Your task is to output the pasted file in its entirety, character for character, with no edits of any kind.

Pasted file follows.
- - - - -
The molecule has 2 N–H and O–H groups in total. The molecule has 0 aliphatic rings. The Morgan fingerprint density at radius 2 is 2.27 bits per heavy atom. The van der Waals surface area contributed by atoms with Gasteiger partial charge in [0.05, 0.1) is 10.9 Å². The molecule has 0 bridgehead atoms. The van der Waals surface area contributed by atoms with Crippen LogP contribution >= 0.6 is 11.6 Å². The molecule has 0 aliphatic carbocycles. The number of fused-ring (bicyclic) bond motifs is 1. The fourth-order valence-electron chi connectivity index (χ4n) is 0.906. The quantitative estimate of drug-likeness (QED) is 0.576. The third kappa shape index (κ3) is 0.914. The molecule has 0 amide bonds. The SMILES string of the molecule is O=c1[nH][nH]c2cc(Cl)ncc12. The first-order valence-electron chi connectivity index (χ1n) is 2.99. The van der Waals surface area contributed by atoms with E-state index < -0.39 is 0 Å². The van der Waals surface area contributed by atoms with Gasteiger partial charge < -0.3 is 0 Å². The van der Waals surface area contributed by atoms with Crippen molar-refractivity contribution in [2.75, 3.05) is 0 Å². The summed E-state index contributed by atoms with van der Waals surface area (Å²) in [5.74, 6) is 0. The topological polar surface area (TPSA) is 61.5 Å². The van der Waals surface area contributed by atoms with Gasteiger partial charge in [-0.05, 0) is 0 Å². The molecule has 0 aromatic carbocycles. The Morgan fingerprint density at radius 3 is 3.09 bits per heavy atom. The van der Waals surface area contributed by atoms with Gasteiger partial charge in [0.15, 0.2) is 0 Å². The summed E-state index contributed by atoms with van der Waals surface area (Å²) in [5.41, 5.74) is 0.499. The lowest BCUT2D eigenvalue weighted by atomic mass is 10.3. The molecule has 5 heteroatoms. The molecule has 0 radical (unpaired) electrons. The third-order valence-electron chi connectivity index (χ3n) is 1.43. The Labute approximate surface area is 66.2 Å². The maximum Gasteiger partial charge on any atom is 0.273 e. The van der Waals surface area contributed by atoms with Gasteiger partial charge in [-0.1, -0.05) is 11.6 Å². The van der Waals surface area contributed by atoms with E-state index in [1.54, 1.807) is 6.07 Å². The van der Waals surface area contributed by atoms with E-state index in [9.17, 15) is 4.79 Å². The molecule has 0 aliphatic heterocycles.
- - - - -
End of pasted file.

The molecule has 2 N–H and O–H groups in total. The molecule has 0 aliphatic rings. The Morgan fingerprint density at radius 2 is 2.27 bits per heavy atom. The van der Waals surface area contributed by atoms with Gasteiger partial charge in [0.05, 0.1) is 10.9 Å². The molecule has 0 bridgehead atoms. The van der Waals surface area contributed by atoms with Crippen LogP contribution >= 0.6 is 11.6 Å². The molecule has 0 aliphatic carbocycles. The number of fused-ring (bicyclic) bond motifs is 1. The fourth-order valence-electron chi connectivity index (χ4n) is 0.906. The quantitative estimate of drug-likeness (QED) is 0.576. The third kappa shape index (κ3) is 0.914. The molecule has 0 amide bonds. The SMILES string of the molecule is O=c1[nH][nH]c2cc(Cl)ncc12. The first-order valence-electron chi connectivity index (χ1n) is 2.99. The van der Waals surface area contributed by atoms with E-state index < -0.39 is 0 Å². The van der Waals surface area contributed by atoms with Gasteiger partial charge < -0.3 is 0 Å². The van der Waals surface area contributed by atoms with Crippen molar-refractivity contribution in [2.75, 3.05) is 0 Å². The summed E-state index contributed by atoms with van der Waals surface area (Å²) in [5.74, 6) is 0. The topological polar surface area (TPSA) is 61.5 Å². The van der Waals surface area contributed by atoms with Gasteiger partial charge in [-0.05, 0) is 0 Å². The molecule has 0 aromatic carbocycles. The Morgan fingerprint density at radius 3 is 3.09 bits per heavy atom. The van der Waals surface area contributed by atoms with Gasteiger partial charge in [0.15, 0.2) is 0 Å². The summed E-state index contributed by atoms with van der Waals surface area (Å²) in [5.41, 5.74) is 0.499. The lowest BCUT2D eigenvalue weighted by atomic mass is 10.3. The molecule has 5 heteroatoms. The molecule has 0 radical (unpaired) electrons. The third-order valence-electron chi connectivity index (χ3n) is 1.43. The Labute approximate surface area is 66.2 Å². The maximum Gasteiger partial charge on any atom is 0.273 e. The van der Waals surface area contributed by atoms with Gasteiger partial charge in [-0.1, -0.05) is 11.6 Å². The van der Waals surface area contributed by atoms with E-state index in [1.54, 1.807) is 6.07 Å². The van der Waals surface area contributed by atoms with E-state index in [9.17, 15) is 4.79 Å². The molecule has 0 aliphatic heterocycles.